It will be important for George and Rose to understand that by including Trusts in their Wills, it will make administering their estate(s) when the time comes more complex and costly. Their Trustees (who they would appoint in their Wills) will need to take legal advice, and there would be action required to ensure the smooth running of the Trust(s) in the years to come. However, George and Rose may decide the additional protections and peace of mind the Trusts offer to them and their loved ones may be worth the extra effort and additional costs.

    It is important to understand that there are tax implications to including Trusts in their Wills. This is why we recommend you come in to see us so we can talk you through the options in your particular situation.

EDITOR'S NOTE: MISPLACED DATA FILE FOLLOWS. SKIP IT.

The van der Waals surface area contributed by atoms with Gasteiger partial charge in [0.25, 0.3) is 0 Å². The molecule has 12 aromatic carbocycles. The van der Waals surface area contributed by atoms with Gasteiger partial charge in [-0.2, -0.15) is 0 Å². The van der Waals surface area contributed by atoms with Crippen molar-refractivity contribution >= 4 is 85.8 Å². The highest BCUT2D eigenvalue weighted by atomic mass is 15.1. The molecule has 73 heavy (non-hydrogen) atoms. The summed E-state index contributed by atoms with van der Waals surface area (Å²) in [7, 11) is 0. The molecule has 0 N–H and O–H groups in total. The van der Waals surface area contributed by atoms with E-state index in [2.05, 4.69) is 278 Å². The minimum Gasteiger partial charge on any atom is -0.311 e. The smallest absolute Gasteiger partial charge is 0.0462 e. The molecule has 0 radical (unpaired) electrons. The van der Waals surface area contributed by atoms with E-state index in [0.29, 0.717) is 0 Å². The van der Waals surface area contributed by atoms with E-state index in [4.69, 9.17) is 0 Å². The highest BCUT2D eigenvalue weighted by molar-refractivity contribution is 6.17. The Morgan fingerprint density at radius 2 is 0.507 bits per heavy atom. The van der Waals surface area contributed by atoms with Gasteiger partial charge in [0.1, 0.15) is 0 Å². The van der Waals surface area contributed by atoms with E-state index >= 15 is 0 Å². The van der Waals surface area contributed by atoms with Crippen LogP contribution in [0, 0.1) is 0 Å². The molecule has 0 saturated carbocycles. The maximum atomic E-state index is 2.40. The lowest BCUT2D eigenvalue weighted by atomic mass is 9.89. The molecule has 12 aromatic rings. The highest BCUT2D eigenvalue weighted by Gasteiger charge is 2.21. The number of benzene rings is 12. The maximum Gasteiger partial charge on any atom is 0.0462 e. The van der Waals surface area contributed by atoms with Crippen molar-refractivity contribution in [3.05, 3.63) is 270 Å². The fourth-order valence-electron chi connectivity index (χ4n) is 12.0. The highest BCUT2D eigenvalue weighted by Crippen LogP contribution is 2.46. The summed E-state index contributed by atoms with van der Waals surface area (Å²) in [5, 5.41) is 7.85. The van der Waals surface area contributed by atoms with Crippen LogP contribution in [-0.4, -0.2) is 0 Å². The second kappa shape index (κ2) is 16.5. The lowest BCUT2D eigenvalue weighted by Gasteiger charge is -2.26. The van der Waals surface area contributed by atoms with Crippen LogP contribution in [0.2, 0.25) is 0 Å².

This is a very simplified explanation of a common use of Trusts in Wills. If you think this is something you might like to consider, don’t hesitate to get in touch to have a chat about your situation in more detail. Email vijay.singh@thomasflavell.co.uk or call 01455 610747 today.

    This blog was written by Sushma Mahey, a Chartered Legal Executive based in our Leamington Spa office. To discuss your personal circumstances, get in touch with Sushma today. She can be reached at sushma.mahey@thomasflavell.co.uk or 01926 887700.

    * At the time of writing, how much we have to pay for our care is means tested. Put simply, if you have capital over £23,250, you are responsible to pay all your fees. If you have between £14,250 and £23,250, you will be required to contribute to your care fees. Finally, if you have £14,250 or less, although you will continue to make payments towards your care from your income, the council will pay for your care fees.